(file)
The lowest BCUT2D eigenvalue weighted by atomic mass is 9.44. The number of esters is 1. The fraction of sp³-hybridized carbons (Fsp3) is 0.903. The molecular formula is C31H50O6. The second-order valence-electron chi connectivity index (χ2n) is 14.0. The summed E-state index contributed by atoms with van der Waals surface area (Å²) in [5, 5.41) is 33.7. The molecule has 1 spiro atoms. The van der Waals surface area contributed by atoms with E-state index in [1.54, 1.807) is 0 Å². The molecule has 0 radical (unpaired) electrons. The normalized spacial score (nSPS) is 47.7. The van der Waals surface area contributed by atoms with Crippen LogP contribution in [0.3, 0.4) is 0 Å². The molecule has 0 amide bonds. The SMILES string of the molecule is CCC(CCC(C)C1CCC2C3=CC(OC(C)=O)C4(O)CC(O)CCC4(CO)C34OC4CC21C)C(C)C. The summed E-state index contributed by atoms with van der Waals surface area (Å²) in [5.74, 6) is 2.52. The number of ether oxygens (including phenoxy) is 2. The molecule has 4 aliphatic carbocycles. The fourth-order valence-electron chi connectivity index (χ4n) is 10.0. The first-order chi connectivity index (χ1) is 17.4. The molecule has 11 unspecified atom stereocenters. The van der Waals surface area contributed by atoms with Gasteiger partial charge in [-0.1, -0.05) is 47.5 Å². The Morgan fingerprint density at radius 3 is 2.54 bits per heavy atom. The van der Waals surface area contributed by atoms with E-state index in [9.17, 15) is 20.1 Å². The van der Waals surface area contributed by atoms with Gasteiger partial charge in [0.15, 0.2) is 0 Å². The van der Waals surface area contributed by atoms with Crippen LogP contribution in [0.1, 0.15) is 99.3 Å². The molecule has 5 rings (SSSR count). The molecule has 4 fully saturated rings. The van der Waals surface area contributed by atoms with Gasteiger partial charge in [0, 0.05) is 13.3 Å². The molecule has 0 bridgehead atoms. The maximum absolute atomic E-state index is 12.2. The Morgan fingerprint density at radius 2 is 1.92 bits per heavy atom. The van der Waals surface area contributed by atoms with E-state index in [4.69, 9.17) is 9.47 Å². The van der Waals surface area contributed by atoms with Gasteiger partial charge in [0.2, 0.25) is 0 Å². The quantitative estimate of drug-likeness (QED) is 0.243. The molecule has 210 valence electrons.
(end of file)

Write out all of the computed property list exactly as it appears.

The lowest BCUT2D eigenvalue weighted by atomic mass is 9.44. The number of esters is 1. The fraction of sp³-hybridized carbons (Fsp3) is 0.903. The molecular formula is C31H50O6. The second-order valence-electron chi connectivity index (χ2n) is 14.0. The summed E-state index contributed by atoms with van der Waals surface area (Å²) in [5, 5.41) is 33.7. The molecule has 1 spiro atoms. The van der Waals surface area contributed by atoms with E-state index in [1.54, 1.807) is 0 Å². The molecule has 0 radical (unpaired) electrons. The normalized spacial score (nSPS) is 47.7. The van der Waals surface area contributed by atoms with Crippen LogP contribution in [0.3, 0.4) is 0 Å². The molecule has 0 amide bonds. The SMILES string of the molecule is CCC(CCC(C)C1CCC2C3=CC(OC(C)=O)C4(O)CC(O)CCC4(CO)C34OC4CC21C)C(C)C. The summed E-state index contributed by atoms with van der Waals surface area (Å²) in [5.74, 6) is 2.52. The number of ether oxygens (including phenoxy) is 2. The molecule has 4 aliphatic carbocycles. The fourth-order valence-electron chi connectivity index (χ4n) is 10.0. The first-order chi connectivity index (χ1) is 17.4. The molecule has 11 unspecified atom stereocenters. The van der Waals surface area contributed by atoms with Gasteiger partial charge in [-0.1, -0.05) is 47.5 Å². The Morgan fingerprint density at radius 3 is 2.54 bits per heavy atom. The van der Waals surface area contributed by atoms with E-state index in [9.17, 15) is 20.1 Å². The van der Waals surface area contributed by atoms with Gasteiger partial charge in [0.15, 0.2) is 0 Å². The van der Waals surface area contributed by atoms with Crippen LogP contribution in [0.1, 0.15) is 99.3 Å². The molecule has 5 rings (SSSR count). The molecule has 4 fully saturated rings. The van der Waals surface area contributed by atoms with Gasteiger partial charge in [0, 0.05) is 13.3 Å². The molecule has 0 bridgehead atoms. The maximum absolute atomic E-state index is 12.2. The Morgan fingerprint density at radius 2 is 1.92 bits per heavy atom. The van der Waals surface area contributed by atoms with E-state index in [4.69, 9.17) is 9.47 Å². The van der Waals surface area contributed by atoms with Gasteiger partial charge in [0.2, 0.25) is 0 Å². The quantitative estimate of drug-likeness (QED) is 0.243. The molecule has 210 valence electrons.